Hippocampal Atrophy May Flag Diseases Other Than Alzheimer’s


Hippocampal atrophy is associated with cognitive decline over time, independent of amyloid-beta (Aβ) or tau, new research shows. Investigators note the findings suggest neurological disorders other than Alzheimer’s disease (AD) may contribute to cognitive decline in older adults.


  • The study included 128 participants (median age 73 years) from the Harvard Aging Brain Study with a Global Clinical Dementia Rating of 0 and Mini Mental State Examination and Wechsler Logical Memory II delayed recall within 1 standard deviation of education-adjusted norms.

  • Researchers acquired longitudinal data from Flortaucipir and Pittsburgh Compound B PET scans to assess tau and Aβ pathology, and brain MRI to evaluate volumetric changes over a 10-year period.

  • Participants also underwent an annual battery of cognitive assessments, including tests of episodic memory, executive function, processing speed, and language.


  • The study showed both hippocampal atrophy and neocortical tauopathy are independent predictors of lower cognition, mediating the effects of initial entorhinal tau and Aβ pathology.

  • In addition to older age, faster hippocampal volume atrophy was correlated with more rapid cognitive decline (R2 = 0.28; P < .0001).

  • Hippocampal atrophy on its own accounted for 10% of the difference in cognitive decline.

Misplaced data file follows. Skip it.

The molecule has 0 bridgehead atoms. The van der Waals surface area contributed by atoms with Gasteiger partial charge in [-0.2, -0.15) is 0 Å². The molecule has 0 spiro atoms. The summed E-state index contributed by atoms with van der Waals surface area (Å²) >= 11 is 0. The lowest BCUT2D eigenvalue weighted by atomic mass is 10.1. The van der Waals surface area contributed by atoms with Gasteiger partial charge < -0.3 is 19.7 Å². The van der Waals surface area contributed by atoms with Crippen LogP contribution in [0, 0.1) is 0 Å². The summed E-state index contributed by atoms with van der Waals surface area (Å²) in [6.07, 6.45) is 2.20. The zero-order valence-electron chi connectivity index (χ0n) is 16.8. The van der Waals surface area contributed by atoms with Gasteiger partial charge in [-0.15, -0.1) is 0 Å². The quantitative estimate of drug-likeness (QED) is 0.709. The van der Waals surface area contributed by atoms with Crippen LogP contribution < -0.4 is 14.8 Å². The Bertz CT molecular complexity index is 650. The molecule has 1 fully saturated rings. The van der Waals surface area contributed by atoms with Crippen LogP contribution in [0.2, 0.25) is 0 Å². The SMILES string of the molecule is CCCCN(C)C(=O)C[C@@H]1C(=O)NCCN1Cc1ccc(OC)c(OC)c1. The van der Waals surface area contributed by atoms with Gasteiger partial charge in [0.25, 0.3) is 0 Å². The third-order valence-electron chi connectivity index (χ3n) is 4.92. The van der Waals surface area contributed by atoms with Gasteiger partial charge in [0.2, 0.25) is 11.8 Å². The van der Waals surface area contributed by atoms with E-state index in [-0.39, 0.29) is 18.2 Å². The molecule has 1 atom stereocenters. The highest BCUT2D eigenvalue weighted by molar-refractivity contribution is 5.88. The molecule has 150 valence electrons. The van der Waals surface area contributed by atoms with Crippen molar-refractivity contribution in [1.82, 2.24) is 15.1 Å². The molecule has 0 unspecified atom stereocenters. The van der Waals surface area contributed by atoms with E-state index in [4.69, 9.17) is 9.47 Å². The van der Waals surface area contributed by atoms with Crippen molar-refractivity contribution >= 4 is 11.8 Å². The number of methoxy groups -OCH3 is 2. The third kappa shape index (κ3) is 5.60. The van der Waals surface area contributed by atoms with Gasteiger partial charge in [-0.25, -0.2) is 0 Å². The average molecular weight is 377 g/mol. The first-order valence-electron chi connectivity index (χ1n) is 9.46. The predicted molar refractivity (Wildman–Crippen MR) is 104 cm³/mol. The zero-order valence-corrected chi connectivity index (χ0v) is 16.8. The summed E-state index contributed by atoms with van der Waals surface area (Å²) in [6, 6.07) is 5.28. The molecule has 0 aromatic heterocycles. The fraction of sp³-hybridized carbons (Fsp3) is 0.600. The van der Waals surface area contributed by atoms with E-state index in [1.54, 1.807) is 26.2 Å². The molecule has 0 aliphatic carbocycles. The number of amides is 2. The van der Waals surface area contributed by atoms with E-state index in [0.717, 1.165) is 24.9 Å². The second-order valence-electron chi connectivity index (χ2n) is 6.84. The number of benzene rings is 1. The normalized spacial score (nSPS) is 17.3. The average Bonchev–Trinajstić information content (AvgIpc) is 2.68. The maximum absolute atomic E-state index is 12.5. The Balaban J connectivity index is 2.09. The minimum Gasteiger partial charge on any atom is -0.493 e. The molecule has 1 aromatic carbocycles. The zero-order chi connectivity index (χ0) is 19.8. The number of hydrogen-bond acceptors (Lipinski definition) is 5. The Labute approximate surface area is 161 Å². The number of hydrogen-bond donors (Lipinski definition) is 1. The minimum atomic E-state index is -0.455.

• About 45% of the variance in cognitive decline was explained by combining the change measures in the different imaging biomarkers.


The results suggest that measuring longitudinal changes in hippocampal volume as a secondary outcome in clinical trials, in addition to Aβ and tau pathologies, may help predict individual trajectories of cognitive decline and response, or lack of response, to AD drugs, write the authors.


The study was led by Bernard J. Hanseeuw, MD, PhD, Department of Radiology, Massachusetts General Hospital, Gordon Center for Medical Imaging, Boston, and colleagues. It was published online November 15 in Neurology.


Study participants were highly educated and mostly White, limiting generalizability of the findings. As the FTP tracer was not available at the start of the study, researchers couldn’t observe the sequence between early tau changes and subsequent Aβ. The study was not designed to detect atypical presentations of AD or non-AD pathologies.


The study received funding from the National Institutes of Health, Belgian Fund for Scientific Research, and the Queen Elizabeth Medical Foundation. Hanseeuw has reported receiving funding from the Belgian Fund for Scientific Research. Disclosures for the other authors are listed with the article.

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